abutendi), and to dispose (jus disponendi), subject to such limitations as may be provided by law.131Evidently, the resulting relationship
between a creditor and debtor in a contract of loan cannot be characterized as fiduciary.132

To say that a relationship is fiduciary when existing laws do not provide for such requires evidence that confidence is reposed by
one party in another who exercises dominion and influence. Absent any special facts and circumstances proving a higher degree of
responsibility, any dealings between a lender and borrower are not fiduciary in nature.133This explains why, for example, a trust receipt
transaction is not classified as a simple loan and is characterized as fiduciary, because the Trust Receipts Law (P.D. No. 115) punishes the
dishonesty and abuse of confidence in the handling of money or goods to the prejudice of another regardless of whether the latter is the
owner.134

Based on the foregoing, a debtor can appropriate the thing loaned without any responsibility or duty to his creditor to return the
very thing that was loaned or to report how the proceeds were used. Nor can he be compelled to return the proceeds and fruits of the loan,
for there is nothing under our laws that compel a debtor in a contract of loan to do so. As owner, the debtor can dispose of the thing
borrowed and his act will not be considered misappropriation of the thing.135 The only liability on his part is to pay the loan together with
the interest that is either stipulated or provided under existing laws.

Banco Filipino Savings and Mortgage Bank vs. Central Bank G.R. No. 70054, December 11, 1991

1) Whether or not the liquidator has the authority to prosecute as well as to defend suits and to foreclose mortgages for and behalf of the
bank while the issue on the validity of the receivership and liquidation is still pending resolution.

Section 29 of the Republic Act No. 265, as amended known as the Central Bank Act, provides that when a bank is forbidden to do
business in the Philippines and placed under receivership, the person designated as receiver shall immediately take charge of the bank’s
assets and liabilities, as expeditiously as possible, collect and gather all the assets and administer the same for the benefit of its creditors,
and represent the bank personally or through counsel as he may retain in all actions or proceedings for or against the institution, exercising
all the powers necessary for these purposes including, but not limited to, bringing and foreclosing mortgages in the name of the bank. If the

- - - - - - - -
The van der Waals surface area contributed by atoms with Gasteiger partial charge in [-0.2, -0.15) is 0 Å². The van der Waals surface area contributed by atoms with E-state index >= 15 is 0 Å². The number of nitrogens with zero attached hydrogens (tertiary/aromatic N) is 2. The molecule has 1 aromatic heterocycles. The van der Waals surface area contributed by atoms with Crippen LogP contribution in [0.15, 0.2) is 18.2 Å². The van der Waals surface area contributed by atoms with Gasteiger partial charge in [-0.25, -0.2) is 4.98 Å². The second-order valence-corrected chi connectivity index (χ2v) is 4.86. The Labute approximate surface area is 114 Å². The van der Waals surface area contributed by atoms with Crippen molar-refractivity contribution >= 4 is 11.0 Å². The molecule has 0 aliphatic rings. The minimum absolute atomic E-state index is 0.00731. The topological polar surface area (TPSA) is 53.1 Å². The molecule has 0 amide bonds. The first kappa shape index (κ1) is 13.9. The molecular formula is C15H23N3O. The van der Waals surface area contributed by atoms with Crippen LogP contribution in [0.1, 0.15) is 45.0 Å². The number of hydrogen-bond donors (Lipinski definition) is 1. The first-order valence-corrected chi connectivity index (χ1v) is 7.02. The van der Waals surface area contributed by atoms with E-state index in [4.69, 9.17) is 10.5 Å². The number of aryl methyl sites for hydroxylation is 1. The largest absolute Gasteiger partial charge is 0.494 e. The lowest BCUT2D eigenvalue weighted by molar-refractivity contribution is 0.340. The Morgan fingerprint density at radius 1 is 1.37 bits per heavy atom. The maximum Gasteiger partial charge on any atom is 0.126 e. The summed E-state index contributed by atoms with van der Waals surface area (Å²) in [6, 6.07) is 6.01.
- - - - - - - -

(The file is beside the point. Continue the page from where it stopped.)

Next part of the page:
Monetary Board shall later determine and confirm that banking institution is insolvent or cannot resume business safety to depositors,
creditors and the general public, it shall, public interest requires, order its liquidation and appoint a liquidator who shall take over and
continue the functions of receiver previously appointed by Monetary Board. The liquid for may, in the name of the bank and with the
assistance counsel as he may retain, institute such actions as may necessary in the appropriate court to collect and recover a counts and
assets of such institution or defend any action ft against the institution.

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Pendency of the case did not diminish the powers and authority of the designated liquidator to effectuate and carry on the administration of
the bank. The Court did not prohibit however acts a as receiving collectibles and receivables or paying off credits claims and other
transactions pertaining to normal operate of a bank. There is no doubt that the prosecution of suits collection and the foreclosure of
mortgages against debtors the bank by the liquidator are among the usual and ordinary transactions pertaining to the administration of a
bank.

2) Whether or not the closure of the bank based on the Tiaoqui report is correct.

Clearly, Tiaoqui based his report on an incomplete examination of petitioner bank and outrightly concluded therein that the latter’s
financial status was one of insolvency or illiquidity. In the instant case, the basic standards of substantial due process were not observed.
Time and again, We have held in several cases, that the procedure of administrative tribunals must satisfy the fundamentals of fair play
and that their judgment should express a well-supported conclusion.The test of insolvency laid down in Section 29 of the Central Bank Act
is measured by determining whether the realizable assets of a bank are leas than its liabilities. Hence, a bank is solvent if the fair cash
value of all its assets, realizable within a reasonable time by a reasonable prudent person, would equal or exceed its total liabilities
exclusive of stock liability; but if such fair cash value so realizable is not sufficient to pay such liabilities within a reasonable time, the bank
is insolvent.
Examination appraises the soundness of the institution’s assets, the quality and character of management and determines the institution’s
compliance with laws, rules and regulations. Audit is a detailed inspection of the institution’s books, accounts, vouchers, ledgers, etc. to
determine the recording of all assets and liabilities. Hence, examination concerns itself with review and appraisal, while audit concerns
itself with verification.